It is hard to rationalize the fact that you have a group of people who are hell-bent on erasing our community. You get slanted news stories designed to confuse those who do not understand us and frighten them. These new laws are intended to scare us back into the closets. They want you to be afraid to come out. They want to confuse the public. Fear is a big motivator, and the anger we see is the result of those fears. Though this is the reality we are dealing with, we still have the power to change these perceptions, and that can only happen if we come out. We can’t sit around waiting for someone to rescue us. We must rescue ourselves and do everything we can to change the perceptions within our immediate circles. We need to be the living and breathing contradictions to all the misinformation and the misconceptions that are going around.

Mila Madison discusses transgender visibility and National Coming Out day in “The Weekly Rant”.

But back to the main question, is it safe to come out? I am not sure if it ever really was. The real question should be do we need to, and to that I say yes we absolutely do. It is a dangerous thing to say when we are all walking around with a big target on our backs, I am aware of that, but how does society change if we won’t allow ourselves to exist?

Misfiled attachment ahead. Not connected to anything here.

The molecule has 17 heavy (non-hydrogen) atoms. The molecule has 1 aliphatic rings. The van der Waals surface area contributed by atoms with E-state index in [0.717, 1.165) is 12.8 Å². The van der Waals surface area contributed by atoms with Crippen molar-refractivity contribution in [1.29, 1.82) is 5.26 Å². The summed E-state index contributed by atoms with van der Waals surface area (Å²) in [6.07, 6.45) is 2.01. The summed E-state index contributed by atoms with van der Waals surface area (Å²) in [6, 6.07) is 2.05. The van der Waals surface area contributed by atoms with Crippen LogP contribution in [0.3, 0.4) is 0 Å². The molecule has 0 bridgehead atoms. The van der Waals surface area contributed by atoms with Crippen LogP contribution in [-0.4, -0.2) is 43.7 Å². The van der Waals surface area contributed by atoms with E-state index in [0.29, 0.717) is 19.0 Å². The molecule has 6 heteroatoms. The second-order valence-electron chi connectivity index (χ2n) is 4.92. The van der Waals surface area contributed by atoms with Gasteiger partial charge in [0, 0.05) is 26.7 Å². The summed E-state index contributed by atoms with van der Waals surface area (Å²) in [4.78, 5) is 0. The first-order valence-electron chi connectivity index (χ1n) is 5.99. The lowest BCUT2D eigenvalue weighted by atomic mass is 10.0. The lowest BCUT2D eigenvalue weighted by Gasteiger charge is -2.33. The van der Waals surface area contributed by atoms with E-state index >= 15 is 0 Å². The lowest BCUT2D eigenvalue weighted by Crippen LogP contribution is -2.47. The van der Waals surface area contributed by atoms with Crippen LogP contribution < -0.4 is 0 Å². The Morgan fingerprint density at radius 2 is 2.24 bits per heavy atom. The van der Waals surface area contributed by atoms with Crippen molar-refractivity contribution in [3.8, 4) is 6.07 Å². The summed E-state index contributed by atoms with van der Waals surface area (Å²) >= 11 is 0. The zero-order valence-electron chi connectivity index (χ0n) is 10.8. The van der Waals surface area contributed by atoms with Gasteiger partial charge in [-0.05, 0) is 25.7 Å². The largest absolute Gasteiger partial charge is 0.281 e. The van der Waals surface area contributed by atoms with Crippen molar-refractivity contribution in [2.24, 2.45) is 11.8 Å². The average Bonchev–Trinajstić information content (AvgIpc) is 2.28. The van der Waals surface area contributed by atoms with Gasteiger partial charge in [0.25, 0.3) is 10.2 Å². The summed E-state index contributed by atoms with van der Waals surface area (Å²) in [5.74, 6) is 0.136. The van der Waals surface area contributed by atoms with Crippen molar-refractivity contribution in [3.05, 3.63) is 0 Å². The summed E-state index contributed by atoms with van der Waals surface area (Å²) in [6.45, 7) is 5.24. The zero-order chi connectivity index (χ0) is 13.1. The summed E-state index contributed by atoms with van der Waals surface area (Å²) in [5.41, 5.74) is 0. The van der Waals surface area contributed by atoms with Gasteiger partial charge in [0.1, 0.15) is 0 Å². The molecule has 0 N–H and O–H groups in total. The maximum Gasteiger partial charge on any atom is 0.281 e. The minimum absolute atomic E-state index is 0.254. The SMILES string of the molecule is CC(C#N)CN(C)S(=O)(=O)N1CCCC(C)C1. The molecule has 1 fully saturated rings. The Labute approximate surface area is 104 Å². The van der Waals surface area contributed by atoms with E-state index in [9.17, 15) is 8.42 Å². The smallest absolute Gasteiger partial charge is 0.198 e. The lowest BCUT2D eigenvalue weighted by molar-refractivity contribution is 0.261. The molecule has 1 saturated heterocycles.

“You will roll the dice with everyone you know, and you find out who they really are as you tell them who you really are.”

I can only tell you if you are thinking of coming out to anyone, always make sure that you do so in an environment where you are free from the possibility physical harm. You will roll the dice with everyone you know, and you find out who they really are as you tell them who you really are. There will be losses. There will be those who understand you and there will certainly be those who don’t but are willing to understand. You will have those who will never understand, and some who will pretend it just didn’t happen. What is going on in the world around us just makes it more difficult.